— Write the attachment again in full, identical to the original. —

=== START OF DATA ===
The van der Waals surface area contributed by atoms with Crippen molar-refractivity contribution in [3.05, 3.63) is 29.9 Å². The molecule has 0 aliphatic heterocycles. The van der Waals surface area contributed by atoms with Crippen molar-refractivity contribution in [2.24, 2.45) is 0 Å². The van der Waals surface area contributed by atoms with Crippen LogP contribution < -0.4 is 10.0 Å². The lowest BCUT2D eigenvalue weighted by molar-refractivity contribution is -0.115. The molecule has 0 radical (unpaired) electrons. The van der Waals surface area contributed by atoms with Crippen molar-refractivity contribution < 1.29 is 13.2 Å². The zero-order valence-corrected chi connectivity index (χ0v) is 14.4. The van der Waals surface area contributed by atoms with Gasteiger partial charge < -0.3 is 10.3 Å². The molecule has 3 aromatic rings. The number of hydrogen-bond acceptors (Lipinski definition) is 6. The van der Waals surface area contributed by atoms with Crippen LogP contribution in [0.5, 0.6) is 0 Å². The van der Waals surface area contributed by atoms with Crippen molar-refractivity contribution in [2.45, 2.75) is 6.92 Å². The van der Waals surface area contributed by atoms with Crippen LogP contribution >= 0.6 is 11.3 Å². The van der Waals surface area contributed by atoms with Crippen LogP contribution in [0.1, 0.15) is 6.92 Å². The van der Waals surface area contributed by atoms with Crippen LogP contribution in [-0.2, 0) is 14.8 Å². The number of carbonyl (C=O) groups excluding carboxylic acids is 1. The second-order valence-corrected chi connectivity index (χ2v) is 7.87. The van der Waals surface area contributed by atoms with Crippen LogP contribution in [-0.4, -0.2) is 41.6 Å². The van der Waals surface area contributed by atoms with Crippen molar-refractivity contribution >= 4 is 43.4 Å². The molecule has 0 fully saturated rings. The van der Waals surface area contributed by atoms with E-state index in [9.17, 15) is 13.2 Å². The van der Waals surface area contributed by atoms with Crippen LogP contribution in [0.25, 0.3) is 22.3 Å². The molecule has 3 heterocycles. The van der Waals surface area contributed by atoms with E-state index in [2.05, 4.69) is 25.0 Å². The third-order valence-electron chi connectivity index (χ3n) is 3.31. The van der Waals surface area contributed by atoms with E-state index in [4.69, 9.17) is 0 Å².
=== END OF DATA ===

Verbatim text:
The van der Waals surface area contributed by atoms with Crippen molar-refractivity contribution in [3.05, 3.63) is 29.9 Å². The molecule has 0 aliphatic heterocycles. The van der Waals surface area contributed by atoms with Crippen molar-refractivity contribution in [2.24, 2.45) is 0 Å². The van der Waals surface area contributed by atoms with Crippen LogP contribution < -0.4 is 10.0 Å². The lowest BCUT2D eigenvalue weighted by molar-refractivity contribution is -0.115. The molecule has 0 radical (unpaired) electrons. The van der Waals surface area contributed by atoms with Crippen molar-refractivity contribution < 1.29 is 13.2 Å². The zero-order valence-corrected chi connectivity index (χ0v) is 14.4. The van der Waals surface area contributed by atoms with Gasteiger partial charge < -0.3 is 10.3 Å². The molecule has 3 aromatic rings. The number of hydrogen-bond acceptors (Lipinski definition) is 6. The van der Waals surface area contributed by atoms with Crippen LogP contribution in [0.5, 0.6) is 0 Å². The van der Waals surface area contributed by atoms with Crippen molar-refractivity contribution in [2.45, 2.75) is 6.92 Å². The van der Waals surface area contributed by atoms with Crippen LogP contribution >= 0.6 is 11.3 Å². The van der Waals surface area contributed by atoms with Crippen LogP contribution in [0.1, 0.15) is 6.92 Å². The van der Waals surface area contributed by atoms with Crippen LogP contribution in [-0.2, 0) is 14.8 Å². The number of carbonyl (C=O) groups excluding carboxylic acids is 1. The second-order valence-corrected chi connectivity index (χ2v) is 7.87. The van der Waals surface area contributed by atoms with Crippen LogP contribution in [-0.4, -0.2) is 41.6 Å². The van der Waals surface area contributed by atoms with Crippen molar-refractivity contribution >= 4 is 43.4 Å². The molecule has 0 fully saturated rings. The van der Waals surface area contributed by atoms with E-state index in [9.17, 15) is 13.2 Å². The van der Waals surface area contributed by atoms with Crippen LogP contribution in [0.25, 0.3) is 22.3 Å². The molecule has 3 heterocycles. The van der Waals surface area contributed by atoms with E-state index in [2.05, 4.69) is 25.0 Å². The third-order valence-electron chi connectivity index (χ3n) is 3.31. The van der Waals surface area contributed by atoms with E-state index in [4.69, 9.17) is 0 Å².